Limit of detection of PCR/RFLP analysis of cytochrome oxidase II
for the identification of genetic groups of Trypanosoma cruzi
and Trypanosoma rangeli in biological material from vertebrate hosts
Amanda Regina Nichi Sá
Karen Yuki Kimoto
Edmundo Carlos Grisard
Mônica Lúcia Gomes
Received: 7 September 2017 /Accepted: 14 May 2018
Springer-Verlag GmbH Germany, part of Springer Nature 2018
Mixed infections with Trypanosoma cruzi and Trypanosoma rangeli and their different genetic groups occur frequently
in vertebrate hosts and are difficult to detect by serology. In the present study, we evaluated the limit of detection of
polymerase chain reaction/restriction fragment length polymorphism (PCR/RFLP) analysis of cytochrome oxidase II
(COII) for the identification of genetic groups of these two parasites in blood and tissue from vertebrate hosts.
Reconstitution experiments were performed using human blood (TcI/TcII and KP1+/KP1−) and mouse tissue (TcI/
TcII). We tested blood from patients who were in the chronic phase of Chagas disease and tissue from animals that
were experimentally infected with all possible combinations of six discrete typing units. In blood samples, T. cruzi and T.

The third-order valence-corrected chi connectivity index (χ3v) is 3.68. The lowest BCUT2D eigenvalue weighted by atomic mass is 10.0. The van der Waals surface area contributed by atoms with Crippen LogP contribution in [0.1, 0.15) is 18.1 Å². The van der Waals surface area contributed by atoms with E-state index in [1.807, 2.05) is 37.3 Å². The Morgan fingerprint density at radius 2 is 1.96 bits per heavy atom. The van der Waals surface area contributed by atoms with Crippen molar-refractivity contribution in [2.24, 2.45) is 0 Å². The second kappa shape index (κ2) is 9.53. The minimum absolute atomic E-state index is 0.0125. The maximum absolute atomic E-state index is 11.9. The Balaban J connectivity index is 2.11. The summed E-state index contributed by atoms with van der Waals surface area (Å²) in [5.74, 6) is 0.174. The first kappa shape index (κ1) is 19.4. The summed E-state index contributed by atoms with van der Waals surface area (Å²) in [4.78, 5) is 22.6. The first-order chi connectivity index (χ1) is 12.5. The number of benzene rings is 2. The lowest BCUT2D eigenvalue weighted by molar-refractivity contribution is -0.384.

rangeli were detected when 5 parasites (pa) were present in the sample, and genetic groups were identified when at least
50 pa were present in the sample. T. cruzi alone could be detected with 1 pa and genotyped (TcI/TcII) with 2 pa. T.
and KP1− in both admixtures and alone. In mouse tissue, TcI and TcII were detected with at least 25 pa. The analysis of
blood samples from patients and tissue from animals that were experimentally infected revealed low parasite loads in
these hosts, which were below the limit of detection of the present method and could not be genotyped. Our findings
indicate that the performance of PCR/RFLP analysis of COII is directly related to the amount and proportion of parasites
that are present in the sample and the genetic groups to which the parasites belong.
Keywords Trypanosoma cruzi
Infection with Trypanosoma cruzi and Trypanosoma rangeli
can occur in humans, animals, and vectors in the same geo-
graphical area, resulting in mixed infections in these hosts
(Coura et al. 1996; Chiurillo et al. 2003; Saldaña et al.
2012). T. cruzi is the etiological agent of Chagas disease,
and approximately seven million people are infected world-
wide (World Health Organization 2017). Although T. rangeli
is not considered pathogenic in vertebrate hosts, it was de-
scribed as an infectious agent in approximately 3000 people
in Central and South America (Stoco et al. 2017). Chagas
disease is usually diagnosed using serological methods.
However, T. cruzi and T. rangeli share similar antigens, and
cross reactions can occur, making specific diagnosis and
* Amanda Regina Nichi Sá
* Mônica Lúcia Gomes
Departamento de Ciências Básicas da Saúde, Universidade Estadual
de Maringá (UEM), Avenida Colombo, 5790, Jardim Universitário,
Maringá, Paraná 87 020-900, Brazil
Docente do curso de Biomedicina, Centro Universitário Integrado,
Rodovia BR 158, KM 207, Campo Mourão, Paraná 87300-970,
Departamento de Microbiologia, Imunologia e Parasitologia,
Universidade Federal de Santa Catarina (UFSC), R. Eng.
Agronômico Andrei Cristian Ferreira, Trindade, Florianópolis, Santa
Catarina s/n - 88040-900, Brazil